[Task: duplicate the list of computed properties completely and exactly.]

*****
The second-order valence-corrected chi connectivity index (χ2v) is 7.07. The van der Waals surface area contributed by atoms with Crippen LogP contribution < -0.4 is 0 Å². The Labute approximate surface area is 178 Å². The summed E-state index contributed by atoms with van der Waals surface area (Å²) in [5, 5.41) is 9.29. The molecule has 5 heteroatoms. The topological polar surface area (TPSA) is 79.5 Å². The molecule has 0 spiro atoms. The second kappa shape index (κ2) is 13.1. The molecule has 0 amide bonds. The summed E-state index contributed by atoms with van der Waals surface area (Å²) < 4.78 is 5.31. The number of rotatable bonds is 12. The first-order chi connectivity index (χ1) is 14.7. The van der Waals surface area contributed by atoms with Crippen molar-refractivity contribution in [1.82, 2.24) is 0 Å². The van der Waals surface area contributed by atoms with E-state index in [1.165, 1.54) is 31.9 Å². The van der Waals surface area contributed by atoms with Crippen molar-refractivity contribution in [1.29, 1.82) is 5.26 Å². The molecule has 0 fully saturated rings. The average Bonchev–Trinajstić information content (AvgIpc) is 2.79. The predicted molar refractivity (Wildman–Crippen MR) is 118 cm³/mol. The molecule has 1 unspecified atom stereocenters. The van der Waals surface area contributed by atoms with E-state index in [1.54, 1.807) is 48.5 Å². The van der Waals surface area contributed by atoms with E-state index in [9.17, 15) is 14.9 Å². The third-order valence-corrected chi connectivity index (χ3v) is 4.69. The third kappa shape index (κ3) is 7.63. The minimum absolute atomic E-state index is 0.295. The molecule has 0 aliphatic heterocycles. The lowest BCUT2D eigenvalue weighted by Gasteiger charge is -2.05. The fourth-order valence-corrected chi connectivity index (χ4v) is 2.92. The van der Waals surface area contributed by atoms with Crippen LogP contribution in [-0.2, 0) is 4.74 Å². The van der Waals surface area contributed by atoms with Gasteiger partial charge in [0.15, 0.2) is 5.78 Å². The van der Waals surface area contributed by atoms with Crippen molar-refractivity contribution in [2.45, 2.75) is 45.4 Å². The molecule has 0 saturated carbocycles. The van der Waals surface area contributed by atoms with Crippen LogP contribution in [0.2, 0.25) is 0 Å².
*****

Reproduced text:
The second-order valence-corrected chi connectivity index (χ2v) is 7.07. The van der Waals surface area contributed by atoms with Crippen LogP contribution < -0.4 is 0 Å². The Labute approximate surface area is 178 Å². The summed E-state index contributed by atoms with van der Waals surface area (Å²) in [5, 5.41) is 9.29. The molecule has 5 heteroatoms. The topological polar surface area (TPSA) is 79.5 Å². The molecule has 0 spiro atoms. The second kappa shape index (κ2) is 13.1. The molecule has 0 amide bonds. The summed E-state index contributed by atoms with van der Waals surface area (Å²) < 4.78 is 5.31. The number of rotatable bonds is 12. The first-order chi connectivity index (χ1) is 14.7. The van der Waals surface area contributed by atoms with Crippen molar-refractivity contribution in [1.82, 2.24) is 0 Å². The van der Waals surface area contributed by atoms with E-state index in [1.165, 1.54) is 31.9 Å². The van der Waals surface area contributed by atoms with Crippen molar-refractivity contribution in [1.29, 1.82) is 5.26 Å². The molecule has 0 fully saturated rings. The average Bonchev–Trinajstić information content (AvgIpc) is 2.79. The predicted molar refractivity (Wildman–Crippen MR) is 118 cm³/mol. The molecule has 1 unspecified atom stereocenters. The van der Waals surface area contributed by atoms with E-state index in [1.54, 1.807) is 48.5 Å². The van der Waals surface area contributed by atoms with E-state index in [9.17, 15) is 14.9 Å². The third-order valence-corrected chi connectivity index (χ3v) is 4.69. The third kappa shape index (κ3) is 7.63. The minimum absolute atomic E-state index is 0.295. The molecule has 0 aliphatic heterocycles. The lowest BCUT2D eigenvalue weighted by Gasteiger charge is -2.05. The fourth-order valence-corrected chi connectivity index (χ4v) is 2.92. The van der Waals surface area contributed by atoms with Crippen LogP contribution in [-0.2, 0) is 4.74 Å². The van der Waals surface area contributed by atoms with Gasteiger partial charge in [0.15, 0.2) is 5.78 Å². The van der Waals surface area contributed by atoms with Crippen molar-refractivity contribution in [2.45, 2.75) is 45.4 Å². The molecule has 0 saturated carbocycles. The van der Waals surface area contributed by atoms with Crippen LogP contribution in [0.2, 0.25) is 0 Å².